"Find it...then share it!"
I know, I know -- how many times are we going to put pressure on the fact that this is a collaborative industry? But I want to emphasize that it's not just about helping each other with shots and patting each other on the back upon getting the work done, but it's about keeping the fire alive in each other. For me, at least, animating -- yeah, I love it -- but it can feel like work, and there's been times where I've hated it. But when I'm excited and passionate and talking and sharing and "Oh my gosh have you seen this?!" with others, it never gets old -- no matter how bogus the shot.

For anyone who missed this amazing lecture and happens to be an aspiring story artist, Brenda Chapman teaches a one-on-one workshop through Motivarti. You can also check out Brenda's personal website and blog for some more insight into the industry and Brenda Chapman, herself.

Saturday, November 24, 2012

4 Different, Amazing Approaches to Acting: Context and Creativity

As promised, here was one of my personal favorite panels from CTN 2012. It featured Pixar/Animation  Collaborative animators Michal Makarewicz, Victor Navone, Rob Thompson and Aaron Hartline.

The group of four took on the challenge of using the same rig and the same line of dialogue to create blocking for four entirely different feeling characters/scenes. I managed to take some fairly succinct notes, so here's a little bit about the process each animator went through to create their final shot.

Aaron Hartline - "The Villain"

Lipsync First 

Animating the sync first (while the character is still in T-pose) really helps me to not over-animate through the body. Often enough having the character speaking can be enough movement to keep him alive, and it saves me from having to put in more movement or more poses than necessary.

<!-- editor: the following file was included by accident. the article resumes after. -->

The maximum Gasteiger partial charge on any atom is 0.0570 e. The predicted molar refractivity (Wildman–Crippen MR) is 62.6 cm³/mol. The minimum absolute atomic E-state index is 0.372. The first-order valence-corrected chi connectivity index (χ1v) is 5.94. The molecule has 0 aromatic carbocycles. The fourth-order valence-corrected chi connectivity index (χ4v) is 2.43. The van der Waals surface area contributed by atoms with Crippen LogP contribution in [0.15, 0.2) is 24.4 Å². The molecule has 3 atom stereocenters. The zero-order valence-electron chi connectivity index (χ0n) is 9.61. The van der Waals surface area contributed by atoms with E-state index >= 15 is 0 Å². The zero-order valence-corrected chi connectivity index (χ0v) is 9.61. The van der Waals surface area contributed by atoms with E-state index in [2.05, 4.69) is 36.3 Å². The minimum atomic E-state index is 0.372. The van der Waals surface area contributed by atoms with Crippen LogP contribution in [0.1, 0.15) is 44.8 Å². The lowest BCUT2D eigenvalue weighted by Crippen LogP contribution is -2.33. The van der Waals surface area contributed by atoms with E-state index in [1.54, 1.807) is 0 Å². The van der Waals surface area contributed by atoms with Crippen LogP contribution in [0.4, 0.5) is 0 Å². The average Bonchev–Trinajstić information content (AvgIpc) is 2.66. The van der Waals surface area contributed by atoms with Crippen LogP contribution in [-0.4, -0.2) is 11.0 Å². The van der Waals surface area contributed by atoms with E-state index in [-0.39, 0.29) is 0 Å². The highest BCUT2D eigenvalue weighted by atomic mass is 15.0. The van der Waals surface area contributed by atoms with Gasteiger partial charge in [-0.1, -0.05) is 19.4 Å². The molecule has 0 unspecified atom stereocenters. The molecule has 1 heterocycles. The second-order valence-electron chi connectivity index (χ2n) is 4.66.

I make sure to focus on the key words in the sentence, so I can make sure I give them enough emphasis and an interesting mouth-shape.

Animating the lipsync first buys me time! It's something that has to be done no matter what, so getting it done first gives me more time to think about the interesting situation or specific posing I want to put my character into.

Strike a Pose

I like to try and animate my scenes using as little posing as possible. i.e: For a shorter piece of dialogue like this one, I see if I can find one pose that can carry me through the whole thing.

The pose should start with a question -- something to intrigue the audience. We don't want to know he's a villain right off the bat, that's something we want to discover. Having an interesting pose that doesn't give everything away at a first glance is great because it will keep the viewer interested, and give me a place to go as an animator.


Less is more!

Try to find something that you can relate to that you can draw from; Something you know. i.e For a villain, the way your mother or an aunt might look when they got angry when you were a kid. Think about your favorite movie villains, what sort of mannerisms them so frightening?

Ask an Expert